GM’S ACTIVE FUEL MANAGEMENT

Low oil pressure symptoms have become a common complaint on vehicles equipped with active fuel management. The symptoms may be the result of one of two malfunctioning pressure regulating valves or from a restriction in a filter screen positioned beneath the oil pressure sensor. The small screen prevents contaminants from collecting in the valve lifter oil manifold and its related solenoids.

In case you were not aware, in addition to the engine oil pump pressure regulating valve, the active fuel management system has a pressure regulating/relief valve mounted in the oil pan. When a low oil pressure symptom exists, the uncertainty is which pressure regulating valve is the cause.

Locating the malfunctioning valve can be accomplished with some basic shop items, including an adapter to replace the oil filter, a fitting to replace the oil pressure sensor, and two oil pressure gauges. Kent-Moore part numbers will be referenced; however, other tool companies such as OTC offer equivalent adapters and fittings. Following is GM’s recommended diagnostic procedure to isolate the cause of a low oil pressure condition for applications equipped with RPO LH6/LMG/ LY5/LC9/L76/LY2/LY6/L9H engines:

  1. Remove the oil filter and install Kent-Moore EN 47971 (or equivalent) oil pressure gauge adapter, which allows the attachment of a mechanical oil pressure gauge.
  2. Attach the mechanical oil pressure gauge to the EN47971 adapter.
  3. Remove the oil pressure sensor and install KentMoore J-21867-16 adapter (or equivalent), which allows the attachment of a mechanical oil pressure gauge.
  4. Attach the second mechanical oil pressure gauge to the J-21867-16 adapter.

With the engine running, observe the pressure readings on both gauges. The pressure readings should respond to changes in throttle position. GM states that with the engine running and the lower pressure gauge (at the oil filter adapter) measuring below 55 psi, both gauges should reflect the same pressure reading. If the two readings vary and the lower gauge has a higher pressure reading, the active fuel management oil pressure regulating/relief valve (located in the oil pan) is stuck in the open position or the valve lifter oil manifold filter (mesh filter screen located below the oil pressure sensor) is plugged.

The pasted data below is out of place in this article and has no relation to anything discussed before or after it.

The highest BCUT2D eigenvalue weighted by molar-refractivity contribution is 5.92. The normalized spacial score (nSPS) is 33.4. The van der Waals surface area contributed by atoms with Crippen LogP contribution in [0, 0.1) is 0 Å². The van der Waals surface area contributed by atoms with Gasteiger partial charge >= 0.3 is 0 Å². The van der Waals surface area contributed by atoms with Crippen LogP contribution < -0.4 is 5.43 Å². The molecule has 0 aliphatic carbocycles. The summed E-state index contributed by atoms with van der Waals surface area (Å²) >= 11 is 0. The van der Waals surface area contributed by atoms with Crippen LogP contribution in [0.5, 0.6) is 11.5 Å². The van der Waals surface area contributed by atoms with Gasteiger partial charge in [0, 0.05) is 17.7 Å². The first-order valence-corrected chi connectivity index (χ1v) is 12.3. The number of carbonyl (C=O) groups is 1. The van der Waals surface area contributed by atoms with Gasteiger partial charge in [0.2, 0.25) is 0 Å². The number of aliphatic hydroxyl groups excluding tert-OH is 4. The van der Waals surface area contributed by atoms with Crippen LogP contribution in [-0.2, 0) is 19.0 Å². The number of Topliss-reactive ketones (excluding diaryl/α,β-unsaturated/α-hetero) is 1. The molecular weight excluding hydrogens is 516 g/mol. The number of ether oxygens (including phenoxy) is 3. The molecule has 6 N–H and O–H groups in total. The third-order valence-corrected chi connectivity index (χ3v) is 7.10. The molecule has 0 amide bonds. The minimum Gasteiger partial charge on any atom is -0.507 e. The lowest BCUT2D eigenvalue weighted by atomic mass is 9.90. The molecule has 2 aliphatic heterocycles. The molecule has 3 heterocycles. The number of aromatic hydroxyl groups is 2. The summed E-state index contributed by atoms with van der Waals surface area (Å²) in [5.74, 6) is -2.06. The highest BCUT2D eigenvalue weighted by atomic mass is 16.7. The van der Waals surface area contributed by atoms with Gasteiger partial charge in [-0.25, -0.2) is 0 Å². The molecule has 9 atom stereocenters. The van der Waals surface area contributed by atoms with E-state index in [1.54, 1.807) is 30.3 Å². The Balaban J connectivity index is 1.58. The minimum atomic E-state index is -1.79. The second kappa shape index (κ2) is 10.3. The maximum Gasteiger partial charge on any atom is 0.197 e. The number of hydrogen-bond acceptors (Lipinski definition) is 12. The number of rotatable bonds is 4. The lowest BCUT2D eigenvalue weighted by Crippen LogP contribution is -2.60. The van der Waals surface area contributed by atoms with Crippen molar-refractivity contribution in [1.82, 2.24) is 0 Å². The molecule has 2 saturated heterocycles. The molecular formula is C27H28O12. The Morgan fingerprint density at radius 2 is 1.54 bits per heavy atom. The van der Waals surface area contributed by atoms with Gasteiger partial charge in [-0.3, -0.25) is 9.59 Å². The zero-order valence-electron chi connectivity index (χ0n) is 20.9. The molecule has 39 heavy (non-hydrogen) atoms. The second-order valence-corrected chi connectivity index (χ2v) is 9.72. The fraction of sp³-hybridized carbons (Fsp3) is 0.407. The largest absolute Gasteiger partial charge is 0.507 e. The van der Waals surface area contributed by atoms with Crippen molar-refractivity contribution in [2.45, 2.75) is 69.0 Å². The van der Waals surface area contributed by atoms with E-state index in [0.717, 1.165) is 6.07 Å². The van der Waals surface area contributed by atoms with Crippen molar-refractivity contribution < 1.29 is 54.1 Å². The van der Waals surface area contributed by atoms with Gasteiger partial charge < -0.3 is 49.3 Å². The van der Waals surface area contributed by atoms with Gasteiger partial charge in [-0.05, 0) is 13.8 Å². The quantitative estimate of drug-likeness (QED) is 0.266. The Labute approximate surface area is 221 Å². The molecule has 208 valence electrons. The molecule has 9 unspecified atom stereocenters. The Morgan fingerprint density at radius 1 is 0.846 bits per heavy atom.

If both gauges reflect equal pressures and they are both low, the oil pressure regulating valve in the oil pump may be stuck in the open position. Check the oil pressure relief for the presence of debris, which can restrict valve movement, causing a low pressure and volume condition.

With the engine running and the lower pressure gauge reading above 55 psi, the upper gauge should not reflect a reading greater than 55-75 psi. If the upper gauge reading is greater than 75 psi, the active fuel management oil pressure regulating/relief valve (located in the oil pan) is stuck in the closed position.

Timely maintenance is imperative in keeping the engine free of contaminants. Make certain the vehicle manufacturer’s recommended lubricant is installed to prevent accelerated engine and component wear and to prevent the formation of sludge. Sludge deposits and metal fragments have the potential to stick the pressure regulating valves, resulting in a high or low oil pressure condition.

By Larry Hammer Technical Services